Celebrate Birds and Poetry This Spring

Bring on the BirdsApril brings a bevy of backyard birds and National Poetry Month!  Your family can celebrate both with a delightful rhyming picture book, Bring  on the Birds (Peachtree) by author/illustrator Susan Stockdale.

Through her rhythmical text, beautiful acrylic paintings and picture glossary, Susan gives youngsters a chance to swoop with the Great Horned Owl, whoop with the crane and learn more about the American robin, toucan and Adelie penguin.

Susan has written a number of nature picture books for kids, most recently Fabulous Fishes.   She traces her interest in birds to a childhood fascination with the “bright bold colors and patterned beaks” of parrots.   Below she kindly shares thoughts on watching birds and creating books.

Q: What was the most enjoyable part of writing the book?  Illustrating it?

A: For writing, I most enjoyed creating the rhyme scheme, using alliteration and selecting just the right pairing of words for each bird to describe its behavior:  ‘dancing birds, diving birds,’ for example, and ‘hanging birds, hiding birds.’  I loved doing the painting but it is always a challenge to create art that is both visually appealing and factually accurate.   Sometimes I drew more than 20 sketches for one bird.

Q: What research did you do?

A: I consulted books, magazine articles and online sources.  I also shared the manuscript and pictures with bird experts at the National Museum of Natural History,  the National Zoo, and the Cornell Lab of Orinthology, and they reviewed for accuracy.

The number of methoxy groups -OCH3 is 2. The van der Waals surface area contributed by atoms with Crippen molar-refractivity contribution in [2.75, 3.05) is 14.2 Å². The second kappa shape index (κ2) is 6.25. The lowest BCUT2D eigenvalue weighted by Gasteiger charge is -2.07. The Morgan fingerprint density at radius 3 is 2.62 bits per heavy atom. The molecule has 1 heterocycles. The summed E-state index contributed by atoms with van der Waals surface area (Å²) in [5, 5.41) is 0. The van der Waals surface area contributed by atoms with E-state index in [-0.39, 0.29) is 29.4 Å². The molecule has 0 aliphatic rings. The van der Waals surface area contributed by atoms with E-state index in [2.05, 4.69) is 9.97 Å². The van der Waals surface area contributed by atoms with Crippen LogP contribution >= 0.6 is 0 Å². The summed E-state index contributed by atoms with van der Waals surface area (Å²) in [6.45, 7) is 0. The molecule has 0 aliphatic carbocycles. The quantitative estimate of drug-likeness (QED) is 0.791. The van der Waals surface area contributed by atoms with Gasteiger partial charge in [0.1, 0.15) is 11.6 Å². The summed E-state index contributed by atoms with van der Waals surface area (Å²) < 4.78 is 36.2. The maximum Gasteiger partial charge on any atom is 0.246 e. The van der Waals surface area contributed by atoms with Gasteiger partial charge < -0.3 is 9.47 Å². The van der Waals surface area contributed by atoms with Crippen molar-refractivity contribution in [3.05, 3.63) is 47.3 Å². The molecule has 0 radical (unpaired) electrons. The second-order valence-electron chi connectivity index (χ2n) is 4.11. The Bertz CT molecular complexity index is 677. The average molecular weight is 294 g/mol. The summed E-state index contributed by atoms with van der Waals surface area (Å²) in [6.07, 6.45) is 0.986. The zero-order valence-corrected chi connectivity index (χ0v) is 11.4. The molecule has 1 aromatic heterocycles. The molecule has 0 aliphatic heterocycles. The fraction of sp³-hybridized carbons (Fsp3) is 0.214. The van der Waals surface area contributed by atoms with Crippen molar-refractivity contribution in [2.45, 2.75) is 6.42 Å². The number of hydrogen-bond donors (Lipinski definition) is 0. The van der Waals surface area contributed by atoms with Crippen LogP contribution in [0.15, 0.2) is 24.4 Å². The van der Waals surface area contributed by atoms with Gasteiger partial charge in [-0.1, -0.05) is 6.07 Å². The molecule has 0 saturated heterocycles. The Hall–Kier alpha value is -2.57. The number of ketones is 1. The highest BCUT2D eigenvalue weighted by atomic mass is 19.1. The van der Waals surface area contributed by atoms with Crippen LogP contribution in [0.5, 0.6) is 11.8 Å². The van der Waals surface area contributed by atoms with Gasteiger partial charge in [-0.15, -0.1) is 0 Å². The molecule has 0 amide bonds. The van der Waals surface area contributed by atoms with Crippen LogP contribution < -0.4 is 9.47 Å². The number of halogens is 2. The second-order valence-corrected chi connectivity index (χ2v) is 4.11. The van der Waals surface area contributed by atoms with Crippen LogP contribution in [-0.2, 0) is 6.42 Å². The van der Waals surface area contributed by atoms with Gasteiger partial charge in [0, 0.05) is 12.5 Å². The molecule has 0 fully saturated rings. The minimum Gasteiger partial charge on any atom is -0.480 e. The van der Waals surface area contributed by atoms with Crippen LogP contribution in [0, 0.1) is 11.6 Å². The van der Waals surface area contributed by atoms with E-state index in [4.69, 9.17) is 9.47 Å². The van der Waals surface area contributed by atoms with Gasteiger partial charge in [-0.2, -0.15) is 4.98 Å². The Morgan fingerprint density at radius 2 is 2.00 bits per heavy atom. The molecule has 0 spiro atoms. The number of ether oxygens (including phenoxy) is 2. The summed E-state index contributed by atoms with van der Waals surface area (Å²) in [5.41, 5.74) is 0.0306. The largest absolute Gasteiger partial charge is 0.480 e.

Q: Did you see the birds in the book?

A: I tried to see as many as possible.  I visited zoos and examined bird specimens at the National Museum of Natural History.  I also visted the Galapagos Islands, where I saw Blue-footed Boobies and the Great Frigatebird.

Q: How long did the research, writing and illustrating process take?

A: Two years.

Great Horned Owl
Great Horned Owl/ Photo by Digital Vision

Q: Do you have a favorite bird that you really wanted to include?

A: The Great Horned Owl.  The beautiful patterns on its face and wings were wonderful to paint.

Q: Do you like to bird watch?  Do you have any tips for young bird watchers?

A: I encourage kids to go on bird walks with a bird expert.  I do this at the Audubon Naturalist Society, close to my home.  An expert will point out birds you might miss and you’ll learn a lot about them.  And kids might have fun writing about and drawing pictures of birds that interest them.

Q: Are you working on a new book now?

A: On two new books, actually.  I want to introduce children to spots and stripes on a wide variety of animals, including mammals, birds, fish, amphibians, reptiles and insects.  I’ve written both books in rhyme and am currently creating the images for them.  I’m having a great time!

Check out NWF’s Activity Finder, with dozens of fun bird crafts and activities for young ones!